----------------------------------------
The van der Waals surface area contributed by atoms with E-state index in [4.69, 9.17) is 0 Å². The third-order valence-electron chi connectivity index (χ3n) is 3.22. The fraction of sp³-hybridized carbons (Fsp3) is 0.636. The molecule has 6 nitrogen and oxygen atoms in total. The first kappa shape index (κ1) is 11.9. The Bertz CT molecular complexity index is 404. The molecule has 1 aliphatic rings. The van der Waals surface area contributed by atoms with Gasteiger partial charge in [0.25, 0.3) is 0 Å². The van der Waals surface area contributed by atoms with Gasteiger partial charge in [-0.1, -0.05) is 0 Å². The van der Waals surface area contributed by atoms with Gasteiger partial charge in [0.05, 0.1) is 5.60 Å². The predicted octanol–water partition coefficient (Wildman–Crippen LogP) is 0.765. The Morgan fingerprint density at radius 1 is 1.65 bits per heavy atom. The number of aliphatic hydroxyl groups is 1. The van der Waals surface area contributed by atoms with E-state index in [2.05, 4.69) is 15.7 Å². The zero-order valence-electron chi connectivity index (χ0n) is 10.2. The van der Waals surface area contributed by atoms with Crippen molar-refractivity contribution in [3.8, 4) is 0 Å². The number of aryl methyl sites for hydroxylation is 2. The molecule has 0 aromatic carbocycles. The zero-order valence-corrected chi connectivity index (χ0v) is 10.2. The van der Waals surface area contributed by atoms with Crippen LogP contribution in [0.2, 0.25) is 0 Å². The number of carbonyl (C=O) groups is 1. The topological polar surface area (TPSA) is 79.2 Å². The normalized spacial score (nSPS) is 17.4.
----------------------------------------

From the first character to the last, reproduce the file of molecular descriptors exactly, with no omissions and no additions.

The van der Waals surface area contributed by atoms with E-state index in [4.69, 9.17) is 0 Å². The third-order valence-electron chi connectivity index (χ3n) is 3.22. The fraction of sp³-hybridized carbons (Fsp3) is 0.636. The molecule has 6 nitrogen and oxygen atoms in total. The first kappa shape index (κ1) is 11.9. The Bertz CT molecular complexity index is 404. The molecule has 1 aliphatic rings. The van der Waals surface area contributed by atoms with Gasteiger partial charge in [0.25, 0.3) is 0 Å². The van der Waals surface area contributed by atoms with Gasteiger partial charge in [-0.1, -0.05) is 0 Å². The van der Waals surface area contributed by atoms with Gasteiger partial charge in [0.05, 0.1) is 5.60 Å². The predicted octanol–water partition coefficient (Wildman–Crippen LogP) is 0.765. The Morgan fingerprint density at radius 1 is 1.65 bits per heavy atom. The number of aliphatic hydroxyl groups is 1. The van der Waals surface area contributed by atoms with E-state index in [2.05, 4.69) is 15.7 Å². The zero-order valence-electron chi connectivity index (χ0n) is 10.2. The van der Waals surface area contributed by atoms with Crippen molar-refractivity contribution in [3.8, 4) is 0 Å². The number of aryl methyl sites for hydroxylation is 2. The molecule has 0 aromatic carbocycles. The zero-order valence-corrected chi connectivity index (χ0v) is 10.2. The van der Waals surface area contributed by atoms with Crippen LogP contribution in [0.2, 0.25) is 0 Å². The number of carbonyl (C=O) groups is 1. The topological polar surface area (TPSA) is 79.2 Å². The normalized spacial score (nSPS) is 17.4.